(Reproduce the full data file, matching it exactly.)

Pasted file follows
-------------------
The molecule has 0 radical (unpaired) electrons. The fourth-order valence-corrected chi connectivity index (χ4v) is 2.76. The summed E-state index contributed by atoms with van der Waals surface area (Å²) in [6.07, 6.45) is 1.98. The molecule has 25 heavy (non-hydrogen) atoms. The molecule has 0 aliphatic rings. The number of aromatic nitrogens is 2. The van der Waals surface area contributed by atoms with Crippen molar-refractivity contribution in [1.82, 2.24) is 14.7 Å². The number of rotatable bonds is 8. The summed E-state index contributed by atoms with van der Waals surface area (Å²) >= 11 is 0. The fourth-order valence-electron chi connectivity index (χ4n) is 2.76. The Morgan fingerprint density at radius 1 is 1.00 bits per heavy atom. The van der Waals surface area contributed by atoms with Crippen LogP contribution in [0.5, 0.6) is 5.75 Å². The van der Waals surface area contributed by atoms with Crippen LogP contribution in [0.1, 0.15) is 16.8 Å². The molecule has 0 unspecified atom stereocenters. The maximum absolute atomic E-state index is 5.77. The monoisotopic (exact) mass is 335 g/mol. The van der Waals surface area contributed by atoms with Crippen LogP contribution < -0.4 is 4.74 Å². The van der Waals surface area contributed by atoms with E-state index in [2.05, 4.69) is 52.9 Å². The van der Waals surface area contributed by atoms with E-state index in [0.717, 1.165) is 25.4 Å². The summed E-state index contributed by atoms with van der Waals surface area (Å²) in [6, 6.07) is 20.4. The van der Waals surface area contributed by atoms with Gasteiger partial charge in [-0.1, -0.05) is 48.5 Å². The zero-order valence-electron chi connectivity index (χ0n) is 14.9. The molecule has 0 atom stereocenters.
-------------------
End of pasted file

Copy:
The molecule has 0 radical (unpaired) electrons. The fourth-order valence-corrected chi connectivity index (χ4v) is 2.76. The summed E-state index contributed by atoms with van der Waals surface area (Å²) in [6.07, 6.45) is 1.98. The molecule has 25 heavy (non-hydrogen) atoms. The molecule has 0 aliphatic rings. The number of aromatic nitrogens is 2. The van der Waals surface area contributed by atoms with Crippen molar-refractivity contribution in [1.82, 2.24) is 14.7 Å². The number of rotatable bonds is 8. The summed E-state index contributed by atoms with van der Waals surface area (Å²) >= 11 is 0. The fourth-order valence-electron chi connectivity index (χ4n) is 2.76. The Morgan fingerprint density at radius 1 is 1.00 bits per heavy atom. The van der Waals surface area contributed by atoms with Crippen LogP contribution in [0.5, 0.6) is 5.75 Å². The van der Waals surface area contributed by atoms with Crippen LogP contribution in [0.1, 0.15) is 16.8 Å². The molecule has 0 unspecified atom stereocenters. The maximum absolute atomic E-state index is 5.77. The monoisotopic (exact) mass is 335 g/mol. The van der Waals surface area contributed by atoms with Crippen LogP contribution < -0.4 is 4.74 Å². The van der Waals surface area contributed by atoms with E-state index in [2.05, 4.69) is 52.9 Å². The van der Waals surface area contributed by atoms with E-state index in [0.717, 1.165) is 25.4 Å². The summed E-state index contributed by atoms with van der Waals surface area (Å²) in [6, 6.07) is 20.4. The van der Waals surface area contributed by atoms with Gasteiger partial charge in [-0.1, -0.05) is 48.5 Å². The zero-order valence-electron chi connectivity index (χ0n) is 14.9. The molecule has 0 atom stereocenters.